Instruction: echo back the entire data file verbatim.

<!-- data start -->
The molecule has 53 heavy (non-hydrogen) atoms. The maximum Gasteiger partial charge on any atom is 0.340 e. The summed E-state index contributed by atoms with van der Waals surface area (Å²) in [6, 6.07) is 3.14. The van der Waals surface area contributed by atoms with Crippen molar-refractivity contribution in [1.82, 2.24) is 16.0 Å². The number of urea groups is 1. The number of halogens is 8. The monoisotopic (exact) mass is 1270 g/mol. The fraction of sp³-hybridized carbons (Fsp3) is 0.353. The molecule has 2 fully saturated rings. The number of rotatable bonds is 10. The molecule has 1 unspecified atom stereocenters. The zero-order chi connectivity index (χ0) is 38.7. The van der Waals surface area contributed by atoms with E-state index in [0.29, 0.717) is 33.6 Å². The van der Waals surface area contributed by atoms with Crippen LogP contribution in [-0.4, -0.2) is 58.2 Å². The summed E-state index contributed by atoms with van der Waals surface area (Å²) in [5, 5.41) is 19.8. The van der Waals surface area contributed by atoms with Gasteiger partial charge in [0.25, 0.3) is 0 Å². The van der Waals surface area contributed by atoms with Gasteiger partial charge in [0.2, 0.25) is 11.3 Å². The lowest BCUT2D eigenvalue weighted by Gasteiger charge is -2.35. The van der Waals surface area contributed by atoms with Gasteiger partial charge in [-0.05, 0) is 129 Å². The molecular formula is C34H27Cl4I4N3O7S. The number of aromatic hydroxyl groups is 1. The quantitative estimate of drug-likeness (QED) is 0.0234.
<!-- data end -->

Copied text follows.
The molecule has 53 heavy (non-hydrogen) atoms. The maximum Gasteiger partial charge on any atom is 0.340 e. The summed E-state index contributed by atoms with van der Waals surface area (Å²) in [6, 6.07) is 3.14. The van der Waals surface area contributed by atoms with Crippen molar-refractivity contribution in [1.82, 2.24) is 16.0 Å². The number of urea groups is 1. The number of halogens is 8. The monoisotopic (exact) mass is 1270 g/mol. The fraction of sp³-hybridized carbons (Fsp3) is 0.353. The molecule has 2 fully saturated rings. The number of rotatable bonds is 10. The molecule has 1 unspecified atom stereocenters. The zero-order chi connectivity index (χ0) is 38.7. The van der Waals surface area contributed by atoms with E-state index in [0.29, 0.717) is 33.6 Å². The van der Waals surface area contributed by atoms with Crippen LogP contribution in [-0.4, -0.2) is 58.2 Å². The summed E-state index contributed by atoms with van der Waals surface area (Å²) in [5, 5.41) is 19.8. The van der Waals surface area contributed by atoms with Gasteiger partial charge in [0.25, 0.3) is 0 Å². The van der Waals surface area contributed by atoms with Gasteiger partial charge in [0.2, 0.25) is 11.3 Å². The lowest BCUT2D eigenvalue weighted by Gasteiger charge is -2.35. The van der Waals surface area contributed by atoms with Gasteiger partial charge in [-0.05, 0) is 129 Å². The molecular formula is C34H27Cl4I4N3O7S. The number of aromatic hydroxyl groups is 1. The quantitative estimate of drug-likeness (QED) is 0.0234.